With the race for governor tightening and the November election coming closer, any potential wild card is a source of worry.
What Gov. Pat Quinn’s campaign has to concern itself with are legislative hearings set for Wednesday and Thursday looking into his now-defunct, debunked Neighborhood Recovery Initiative. Not only are the feds closely looking at how $54.5 million dollars in violence prevention money was spent or misspent but state lawmakers — especially Republicans — see the hearings as a perfect way to depict Quinn as a “Machine politician.”
It is a mantra of GOP candidate Bruce Rauner’s campaign, one that former state Republican chairman Pat Brady echoed on Friday. “Quinn likes to portray himself as a reformer but he isn’t,” said Brady by phone. “The NRI was a big fat slush fund of get-out-the-vote money that he didn’t shut down right away.”
The Quinn camp aggressively disputes that and insists that once the egregious fatal flaws of the program were laid bare by Illinois Auditor General William Holland, quick action was taken by the governor who, until that point, had no knowledge of any impropriety in the distribution of violence prevention grants.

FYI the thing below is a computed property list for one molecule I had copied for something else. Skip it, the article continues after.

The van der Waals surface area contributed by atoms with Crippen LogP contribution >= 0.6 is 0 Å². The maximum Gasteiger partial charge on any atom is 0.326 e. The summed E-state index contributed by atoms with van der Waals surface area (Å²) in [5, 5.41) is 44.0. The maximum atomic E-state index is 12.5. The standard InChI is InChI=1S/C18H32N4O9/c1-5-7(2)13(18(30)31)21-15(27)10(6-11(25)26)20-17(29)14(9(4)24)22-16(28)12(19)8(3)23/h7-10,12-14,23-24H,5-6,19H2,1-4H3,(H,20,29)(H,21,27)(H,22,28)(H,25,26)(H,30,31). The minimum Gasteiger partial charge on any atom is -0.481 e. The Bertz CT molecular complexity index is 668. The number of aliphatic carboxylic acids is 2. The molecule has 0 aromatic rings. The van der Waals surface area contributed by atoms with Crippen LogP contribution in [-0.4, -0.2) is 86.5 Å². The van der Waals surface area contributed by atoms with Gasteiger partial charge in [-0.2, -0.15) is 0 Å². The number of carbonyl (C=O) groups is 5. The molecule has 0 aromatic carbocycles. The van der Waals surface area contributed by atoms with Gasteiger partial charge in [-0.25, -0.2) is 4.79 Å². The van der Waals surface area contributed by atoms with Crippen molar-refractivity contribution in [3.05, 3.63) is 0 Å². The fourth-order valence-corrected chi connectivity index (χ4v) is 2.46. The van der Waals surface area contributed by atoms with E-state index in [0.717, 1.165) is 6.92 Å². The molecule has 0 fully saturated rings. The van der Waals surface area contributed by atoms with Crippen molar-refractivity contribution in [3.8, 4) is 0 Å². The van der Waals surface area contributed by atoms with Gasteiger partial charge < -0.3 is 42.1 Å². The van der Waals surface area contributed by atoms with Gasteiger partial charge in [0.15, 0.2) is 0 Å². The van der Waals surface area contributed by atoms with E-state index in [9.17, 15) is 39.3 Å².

Dick Simpson, former independent Chicago alderman and professor of political science, argues, “First, Pat Quinn is mostly a reformer. Secondly, there’s never been any allegation he’s taken a quid pro quo or a bribe of some sort. In NRI, it appears there has been money misspent but no credible evidence of Quinn’s direct connection to it.”
The wild cards will come in the form of testimony next week by former key players involved in the NRI.
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